And about you? When and how did you embark on the impact journey? What brought you to the area of social and environmental impact?

I was vegetarian, primarily for ethical reasons, and in my final year of university wrapping up a Masters in Biochemistry at the University of Oxford when I met Amadeus at the conference. The plan was to start at a management consultancy firm after university to pick up a few more skills before embarking on my own venture but when I met Amadeus at the conference, all of that went out of the window and I knew that starting Better Nature was now or never. A few months after the conference, I turned down a full-time opportunity to work at McKinsey & Co. and went head-first into the world of start-ups. 

the team

The area of social and environmental impact has always been something close to my heart. I think my passion for the space first began when I was in school. We were learning about slum-dwellers in Calcutta when Mr Wright, my Geography teacher, rang off the quote “To whom much is given, much is expected.” At first, being 15 years old at the time, I didn’t quite understand what he meant by that. However, the quote stuck with me all day and I swear I didn’t go to sleep that night as the significance of the statement resonated so strongly with me. It was then that I felt that I had to commit myself to creating as much good as I could and to solve some of the world’s greatest problems. Pursuing a degree in Biochemistry was what I felt was the best first step to doing that, and the rest is history as they say. 

How does Better Nature impact the world?

Better Nature impacts the world by offering consumers a more healthy, sustainable, and ethical source of protein. Though it’s difficult to track exactly how the consumption of our tempeh impacts the health of our customers (there is, however, scientific evidence for the relative benefits of the consumption of tempeh vs meat that we could lean on), it is much more straightforward for us to set KPIs to track our environmental and ethical impact. We track the former by comparing the carbon emissions saved through the consumption of our products vs animal products on a GHG emitted per unit g of protein basis. Regarding the latter, we track it by the number of animals we’ve saved from slaughter.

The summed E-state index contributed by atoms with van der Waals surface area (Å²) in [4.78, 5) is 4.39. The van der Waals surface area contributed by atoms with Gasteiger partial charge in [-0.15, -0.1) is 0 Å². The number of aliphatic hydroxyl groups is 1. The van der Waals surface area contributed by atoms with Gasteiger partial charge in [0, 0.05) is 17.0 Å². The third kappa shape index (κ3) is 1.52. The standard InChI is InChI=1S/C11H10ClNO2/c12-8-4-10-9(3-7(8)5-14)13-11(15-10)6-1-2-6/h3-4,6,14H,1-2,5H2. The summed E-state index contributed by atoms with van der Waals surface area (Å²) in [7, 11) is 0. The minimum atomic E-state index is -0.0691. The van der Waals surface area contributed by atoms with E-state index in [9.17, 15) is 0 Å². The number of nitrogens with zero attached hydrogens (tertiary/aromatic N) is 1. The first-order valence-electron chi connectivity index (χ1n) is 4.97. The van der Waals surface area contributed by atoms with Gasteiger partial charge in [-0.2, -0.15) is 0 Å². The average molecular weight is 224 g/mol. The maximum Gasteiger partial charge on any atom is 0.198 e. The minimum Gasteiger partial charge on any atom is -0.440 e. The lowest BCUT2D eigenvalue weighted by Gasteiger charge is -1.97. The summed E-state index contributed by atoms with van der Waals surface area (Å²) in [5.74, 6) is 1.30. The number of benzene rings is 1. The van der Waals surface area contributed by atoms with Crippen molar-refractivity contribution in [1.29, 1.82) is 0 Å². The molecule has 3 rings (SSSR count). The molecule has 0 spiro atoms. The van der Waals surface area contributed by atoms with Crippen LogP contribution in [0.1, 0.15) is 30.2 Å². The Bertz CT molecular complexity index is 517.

Though it is still very early days, since launching our products in January 2020, we’ve sold roughly 60,000 meals-worth of tempeh – enough to feed 55 people tempeh for breakfast, lunch, and dinner for a whole year. If we compare the average carbon emitted per meal in the UK to the average carbon emitted per meal of tempeh, those 60,000 tempeh meals are responsible for offsetting roughly 61 tonnes of CO2 from the atmosphere – equivalent to 62 return flights from London to New York or driving a car 15.5 times around Earth’s circumference. Those 60,000 meals are also responsible for saving almost 2,000 chickens from slaughter. 

Our products are also certified 100% Plastic Neutral by rePurpose Global. This means that for every g of plastic that we introduce into the environment, the same amount of plastic is taken out of the environment in regions of the world where the infrastructure to handle such waste is less robust. As a result, to date, we have offset 300kg of plastic from waterways in Indonesia – equivalent to 60,000 plastic bags. 

The journey has only just begun for Better Nature I expect that the rate of growth of these impact metrics will only accelerate as we continue to grow. 

What is the biggest challenge you are facing today as co-founder?

The biggest challenge I am facing today is finding the right manufacturing partners to help us meet future demand for our products at a price that will allow us to operate sustainably and give our customers great value for money. As tempeh is still quite a niche food ingredient, it’s tough to find partners that believe in our mission! That being said, in light of such impressive growth in the plant-based meat alternative category, it is getting easier to convince manufacturers to take a chance on us and I am confident we’ll find a suitable partner to help us scale-up the production of our newest range of products that will make tempeh far more accessible to the average customer. I can’t divulge too much information about this new range right now but follow us on Instagram or subscribe to our mailing list via our website to stay in the loop!